|Delivery Type||Delivery length / details|
|Lecture||10 x 1 hour Lectures|
|Other||10 x 3 hour Viewings|
|Seminars / Tutorials||10 x 1 hour Seminars|
|Assessment Type||Assessment length / details||Proportion|
|Semester Assessment||Essay (2000 words)||40%|
|Semester Assessment||Essay (3000 words)||60%|
|Supplementary Assessment||Essay (2000 words) - to a new title||40%|
|Supplementary Assessment||Essay (3000 words) - to a new title||60%|
On successful completion of this module students should be able to:
- Examine and critically evaluate a range of Hollywood film from the 1970s onwards, addressing the relations between their textual form and the ways in which they were produced, distributed and exhibited.
- Have an understanding of the historical, industrial, political and artistic contexts which have shaped the modern Hollywood film.
- Draw critically upon a range of research debates concerning the Hollywood system since the 1970s and its role in contemporary culture.
This module explores Hollywood cinema from the 1970s to the present era. It will investigate how modern Hollywood cinema has been constructed, consumed and critically analysed since the end of the Classical era. It will consider the Hollywood renaissance of the 1970s, the predominance of the Hollywood blockbuster, the rise of the independents within the Hollywood system, and recent filmmaking in the digital and post-9/11 age. The modules will examine thematic, structural and aesthetic features of contemporary Hollywood filmmaking, paying particular attention to the role of the director, political/cultural influences and franchise filmmaking.
1. The Godfather and the arrival of the 'blockbuster' film in the 1970s & 1980s
2. Selling the modern blockbuster: merchandising the Lord of the Rings trilogy
3. The 'New Hollywood' Renaissance of the 1960s & 1970s
4. Quentin Tarantino and the 'mainstream independent' films of the 1990s
5. Back to the Future Part III: intertextuality and genre hybridity
6. Narrative and authorship: David Fincher's serial killer films
7. Genre trends: the rise and rise of the Teen Film
8. 'Post-pop cinema': history, pastiche and teen queens
Hollywood Post - 9/11
9. The Iraq War movie cycle
10. High and low cultures: Hollywood, politics and Team America: World Police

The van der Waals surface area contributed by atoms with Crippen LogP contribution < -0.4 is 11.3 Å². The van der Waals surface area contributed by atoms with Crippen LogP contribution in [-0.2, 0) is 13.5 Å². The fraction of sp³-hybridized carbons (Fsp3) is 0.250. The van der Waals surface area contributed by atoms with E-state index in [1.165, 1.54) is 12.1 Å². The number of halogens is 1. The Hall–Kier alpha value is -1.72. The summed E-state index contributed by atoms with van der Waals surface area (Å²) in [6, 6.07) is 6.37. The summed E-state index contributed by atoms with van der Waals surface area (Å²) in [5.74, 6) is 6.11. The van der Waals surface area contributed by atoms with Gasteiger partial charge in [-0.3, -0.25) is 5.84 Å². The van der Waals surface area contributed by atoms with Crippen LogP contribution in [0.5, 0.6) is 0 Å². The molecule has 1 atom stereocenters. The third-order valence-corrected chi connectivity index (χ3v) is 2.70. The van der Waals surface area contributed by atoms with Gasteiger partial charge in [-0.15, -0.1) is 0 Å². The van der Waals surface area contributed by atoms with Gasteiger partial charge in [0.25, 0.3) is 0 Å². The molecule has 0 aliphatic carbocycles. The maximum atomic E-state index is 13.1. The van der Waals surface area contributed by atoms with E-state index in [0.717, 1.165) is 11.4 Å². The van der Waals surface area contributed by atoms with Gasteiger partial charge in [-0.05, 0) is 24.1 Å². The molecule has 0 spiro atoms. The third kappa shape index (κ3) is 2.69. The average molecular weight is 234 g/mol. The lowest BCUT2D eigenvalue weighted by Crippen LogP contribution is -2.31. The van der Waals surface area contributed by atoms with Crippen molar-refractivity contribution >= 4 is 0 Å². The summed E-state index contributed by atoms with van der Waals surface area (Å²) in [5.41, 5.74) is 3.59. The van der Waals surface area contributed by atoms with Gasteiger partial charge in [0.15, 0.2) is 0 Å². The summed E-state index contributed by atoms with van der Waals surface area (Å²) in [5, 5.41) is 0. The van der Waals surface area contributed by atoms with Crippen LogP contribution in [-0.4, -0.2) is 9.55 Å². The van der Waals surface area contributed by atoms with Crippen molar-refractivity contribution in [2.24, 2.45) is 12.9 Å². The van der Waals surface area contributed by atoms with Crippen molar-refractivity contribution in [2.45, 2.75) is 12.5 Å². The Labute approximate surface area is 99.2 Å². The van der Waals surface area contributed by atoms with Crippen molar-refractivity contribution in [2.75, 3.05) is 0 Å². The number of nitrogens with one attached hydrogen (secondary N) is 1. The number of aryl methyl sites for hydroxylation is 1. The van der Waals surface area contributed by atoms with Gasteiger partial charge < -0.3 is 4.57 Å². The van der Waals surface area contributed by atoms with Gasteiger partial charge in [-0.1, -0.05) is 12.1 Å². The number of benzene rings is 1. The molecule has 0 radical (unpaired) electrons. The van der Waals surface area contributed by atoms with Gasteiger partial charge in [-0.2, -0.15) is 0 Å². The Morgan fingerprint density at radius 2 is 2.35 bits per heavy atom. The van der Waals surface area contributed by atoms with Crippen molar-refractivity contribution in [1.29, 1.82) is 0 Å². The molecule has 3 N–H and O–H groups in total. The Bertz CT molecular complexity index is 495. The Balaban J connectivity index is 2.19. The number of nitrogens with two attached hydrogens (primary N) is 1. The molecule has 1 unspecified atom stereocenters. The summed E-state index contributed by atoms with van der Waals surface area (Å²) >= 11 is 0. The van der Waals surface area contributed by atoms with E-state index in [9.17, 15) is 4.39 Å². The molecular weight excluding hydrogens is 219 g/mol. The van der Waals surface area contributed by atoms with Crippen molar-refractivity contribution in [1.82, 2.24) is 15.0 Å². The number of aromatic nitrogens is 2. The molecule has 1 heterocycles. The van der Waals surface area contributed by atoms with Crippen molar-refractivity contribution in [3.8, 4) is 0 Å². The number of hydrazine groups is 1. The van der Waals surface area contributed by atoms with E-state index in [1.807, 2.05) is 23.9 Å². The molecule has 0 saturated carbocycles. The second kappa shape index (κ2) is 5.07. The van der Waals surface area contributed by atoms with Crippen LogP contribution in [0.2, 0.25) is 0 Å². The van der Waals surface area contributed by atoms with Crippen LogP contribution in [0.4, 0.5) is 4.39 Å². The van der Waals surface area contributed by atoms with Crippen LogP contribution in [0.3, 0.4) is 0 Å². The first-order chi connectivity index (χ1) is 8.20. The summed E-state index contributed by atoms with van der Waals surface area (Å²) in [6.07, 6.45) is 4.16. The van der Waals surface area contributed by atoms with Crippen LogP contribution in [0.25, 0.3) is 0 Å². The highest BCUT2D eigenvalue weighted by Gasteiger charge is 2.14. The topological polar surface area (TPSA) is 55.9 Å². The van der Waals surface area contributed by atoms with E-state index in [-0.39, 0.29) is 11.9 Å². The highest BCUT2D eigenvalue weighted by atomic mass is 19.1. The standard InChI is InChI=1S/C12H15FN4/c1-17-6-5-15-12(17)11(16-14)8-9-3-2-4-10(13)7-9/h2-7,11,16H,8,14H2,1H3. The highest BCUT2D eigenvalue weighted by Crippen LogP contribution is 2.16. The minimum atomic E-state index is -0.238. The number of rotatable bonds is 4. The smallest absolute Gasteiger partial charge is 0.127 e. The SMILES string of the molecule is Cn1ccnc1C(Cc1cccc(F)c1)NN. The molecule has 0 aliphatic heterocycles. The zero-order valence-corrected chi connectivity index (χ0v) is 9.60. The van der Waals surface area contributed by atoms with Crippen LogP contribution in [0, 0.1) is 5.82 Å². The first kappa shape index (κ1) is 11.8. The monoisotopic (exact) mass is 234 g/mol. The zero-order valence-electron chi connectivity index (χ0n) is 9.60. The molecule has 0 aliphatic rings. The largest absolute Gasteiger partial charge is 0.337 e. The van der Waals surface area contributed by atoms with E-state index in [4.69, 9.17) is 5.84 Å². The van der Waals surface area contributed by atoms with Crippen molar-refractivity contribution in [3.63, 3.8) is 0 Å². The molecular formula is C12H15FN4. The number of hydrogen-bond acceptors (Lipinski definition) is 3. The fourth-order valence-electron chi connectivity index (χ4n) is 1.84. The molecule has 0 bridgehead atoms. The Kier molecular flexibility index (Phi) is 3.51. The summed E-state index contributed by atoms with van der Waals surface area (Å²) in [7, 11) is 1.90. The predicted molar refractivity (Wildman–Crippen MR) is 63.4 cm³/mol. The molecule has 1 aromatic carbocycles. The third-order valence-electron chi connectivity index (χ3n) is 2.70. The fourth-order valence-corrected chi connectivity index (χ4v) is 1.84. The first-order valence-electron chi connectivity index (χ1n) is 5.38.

The module aims to provide students with an opportunity to examine Hollywood films and film culture since the 1970s, as the dominant mode of film production and cinematic textual formation. To introduce students to current bodies of theoretical and empirical investigation of the contribution of film to contemporary culture, in particular as they have been applied to 'contemporary' Hollywood.
|Skills Type||Skills details|
|Application of Number||* Students will be given the opportunity to reflect upon basic statistical data (primarily presented in percentages), through encountering key research studies in the field.|
|Communication||* Although not directly assessed, students' written communication skills will be developed (e.g. appropriate language and style, accuracy, precision and ability to be concise). * Although not directly assessed, opportunities will be given, through interactive lecture-workshop sessions, for students to develop confidence in using their speaking and listening skills when communicating their ideas. * Students will develop oral presentation skills by articulating their ideas to the group and putting together a systematic presentation.|
|Improving own Learning and Performance||* Students will be able to develop their skills of information location and retrieval. * Students will be given opportunities to develop effective note-taking skills. * Students will develop their critical thinking skills. * Through group and whole class discussion students will be given opportunities to develop an awareness of the opinions of others and reconsider initial ideas if necessary.|
|Information Technology||* Students will be given the opportunity to develop their authorial and note-taking skills when planning and preparing for the written assignments, and will be encoraged to develop their note-taking skills in lectures. * Students will be given opportunities to develop their skills using electronic search and retrieval of sources both on the web and on the AU LIS. * Students will develop their skills when referencing from the web and related sources, and will focus on the selection of materials appropriate to task. * Students will be required to present the essay in word processed form.|
|Personal Development and Career planning||* Students will be given the opportunity to evaluate current knowledge and skills and set targets for self-improvement. * Students will be encouraged to take increasing responsibility for managing their own learning. * Students will be encouraged to build upon the knowledge gained from lectures through developing skills in self study (supported by the general and specific reading lists and other resources distributed throughout the module). * Students will develop self-confidence in public speaking, particularly valuable for those wishing to work in the advertising industry.|
|Problem solving||* Students should be able to identify tensions and debates in the field, and will be encouraged to critically reflect. * Students should gain experience in applying different approaches and materials to understand data and other patterns in research.|
|Research skills||* Students will be able to develop their skills of information location and retrieval. * Students will be encouraged to evaluate, interpret and reflect upon a variety of sources, and to make links to accomodate new ideas.|
|Subject Specific Skills|
|Team work||* Most sessions will involve group work where students will be able to collaborate through discussion.|
This module is at CQFW Level 5